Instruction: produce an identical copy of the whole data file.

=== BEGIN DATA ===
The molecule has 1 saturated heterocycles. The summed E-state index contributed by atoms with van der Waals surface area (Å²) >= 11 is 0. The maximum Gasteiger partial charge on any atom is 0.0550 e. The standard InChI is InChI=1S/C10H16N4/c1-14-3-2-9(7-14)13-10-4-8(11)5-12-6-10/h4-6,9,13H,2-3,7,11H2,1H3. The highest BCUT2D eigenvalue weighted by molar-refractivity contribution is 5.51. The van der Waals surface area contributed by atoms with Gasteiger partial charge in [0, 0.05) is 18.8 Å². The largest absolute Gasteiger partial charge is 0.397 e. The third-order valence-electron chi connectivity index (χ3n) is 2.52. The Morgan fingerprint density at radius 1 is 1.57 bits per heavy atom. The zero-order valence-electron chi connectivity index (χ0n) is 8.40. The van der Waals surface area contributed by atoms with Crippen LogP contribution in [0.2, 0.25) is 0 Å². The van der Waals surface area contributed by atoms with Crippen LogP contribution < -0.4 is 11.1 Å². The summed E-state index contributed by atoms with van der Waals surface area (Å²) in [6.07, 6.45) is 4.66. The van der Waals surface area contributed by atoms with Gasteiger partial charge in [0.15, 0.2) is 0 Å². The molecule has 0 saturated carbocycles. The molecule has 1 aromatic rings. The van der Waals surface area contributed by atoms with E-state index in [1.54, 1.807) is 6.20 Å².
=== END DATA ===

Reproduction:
The molecule has 1 saturated heterocycles. The summed E-state index contributed by atoms with van der Waals surface area (Å²) >= 11 is 0. The maximum Gasteiger partial charge on any atom is 0.0550 e. The standard InChI is InChI=1S/C10H16N4/c1-14-3-2-9(7-14)13-10-4-8(11)5-12-6-10/h4-6,9,13H,2-3,7,11H2,1H3. The highest BCUT2D eigenvalue weighted by molar-refractivity contribution is 5.51. The van der Waals surface area contributed by atoms with Gasteiger partial charge in [0, 0.05) is 18.8 Å². The largest absolute Gasteiger partial charge is 0.397 e. The third-order valence-electron chi connectivity index (χ3n) is 2.52. The Morgan fingerprint density at radius 1 is 1.57 bits per heavy atom. The zero-order valence-electron chi connectivity index (χ0n) is 8.40. The van der Waals surface area contributed by atoms with Crippen LogP contribution in [0.2, 0.25) is 0 Å². The van der Waals surface area contributed by atoms with Crippen LogP contribution < -0.4 is 11.1 Å². The summed E-state index contributed by atoms with van der Waals surface area (Å²) in [6.07, 6.45) is 4.66. The van der Waals surface area contributed by atoms with Gasteiger partial charge in [0.15, 0.2) is 0 Å². The molecule has 0 saturated carbocycles. The molecule has 1 aromatic rings. The van der Waals surface area contributed by atoms with E-state index in [1.54, 1.807) is 6.20 Å².